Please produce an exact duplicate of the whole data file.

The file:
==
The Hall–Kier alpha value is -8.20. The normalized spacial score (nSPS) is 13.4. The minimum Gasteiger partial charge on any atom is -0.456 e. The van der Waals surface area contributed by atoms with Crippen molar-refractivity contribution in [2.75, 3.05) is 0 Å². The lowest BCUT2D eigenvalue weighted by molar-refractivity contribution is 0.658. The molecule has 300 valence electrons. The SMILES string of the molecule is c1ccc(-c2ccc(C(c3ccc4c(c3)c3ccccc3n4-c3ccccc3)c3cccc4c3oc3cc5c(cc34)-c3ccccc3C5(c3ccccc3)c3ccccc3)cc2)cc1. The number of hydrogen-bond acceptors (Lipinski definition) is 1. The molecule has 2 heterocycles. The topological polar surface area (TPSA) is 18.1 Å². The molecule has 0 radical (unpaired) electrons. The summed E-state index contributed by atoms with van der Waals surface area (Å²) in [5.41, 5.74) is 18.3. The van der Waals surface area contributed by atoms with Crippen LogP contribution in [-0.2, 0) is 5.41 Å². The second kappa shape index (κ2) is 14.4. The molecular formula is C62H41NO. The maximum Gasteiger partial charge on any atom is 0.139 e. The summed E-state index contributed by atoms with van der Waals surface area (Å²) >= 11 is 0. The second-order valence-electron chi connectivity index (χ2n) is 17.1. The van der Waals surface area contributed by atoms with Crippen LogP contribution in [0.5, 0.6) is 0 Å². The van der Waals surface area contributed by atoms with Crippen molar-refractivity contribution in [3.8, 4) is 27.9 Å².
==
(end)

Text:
The Hall–Kier alpha value is -8.20. The normalized spacial score (nSPS) is 13.4. The minimum Gasteiger partial charge on any atom is -0.456 e. The van der Waals surface area contributed by atoms with Crippen molar-refractivity contribution in [2.75, 3.05) is 0 Å². The lowest BCUT2D eigenvalue weighted by molar-refractivity contribution is 0.658. The molecule has 300 valence electrons. The SMILES string of the molecule is c1ccc(-c2ccc(C(c3ccc4c(c3)c3ccccc3n4-c3ccccc3)c3cccc4c3oc3cc5c(cc34)-c3ccccc3C5(c3ccccc3)c3ccccc3)cc2)cc1. The number of hydrogen-bond acceptors (Lipinski definition) is 1. The molecule has 2 heterocycles. The topological polar surface area (TPSA) is 18.1 Å². The molecule has 0 radical (unpaired) electrons. The summed E-state index contributed by atoms with van der Waals surface area (Å²) in [5.41, 5.74) is 18.3. The van der Waals surface area contributed by atoms with Crippen LogP contribution in [-0.2, 0) is 5.41 Å². The second kappa shape index (κ2) is 14.4. The molecular formula is C62H41NO. The maximum Gasteiger partial charge on any atom is 0.139 e. The summed E-state index contributed by atoms with van der Waals surface area (Å²) >= 11 is 0. The second-order valence-electron chi connectivity index (χ2n) is 17.1. The van der Waals surface area contributed by atoms with Crippen LogP contribution in [0.5, 0.6) is 0 Å². The van der Waals surface area contributed by atoms with Crippen molar-refractivity contribution in [3.8, 4) is 27.9 Å².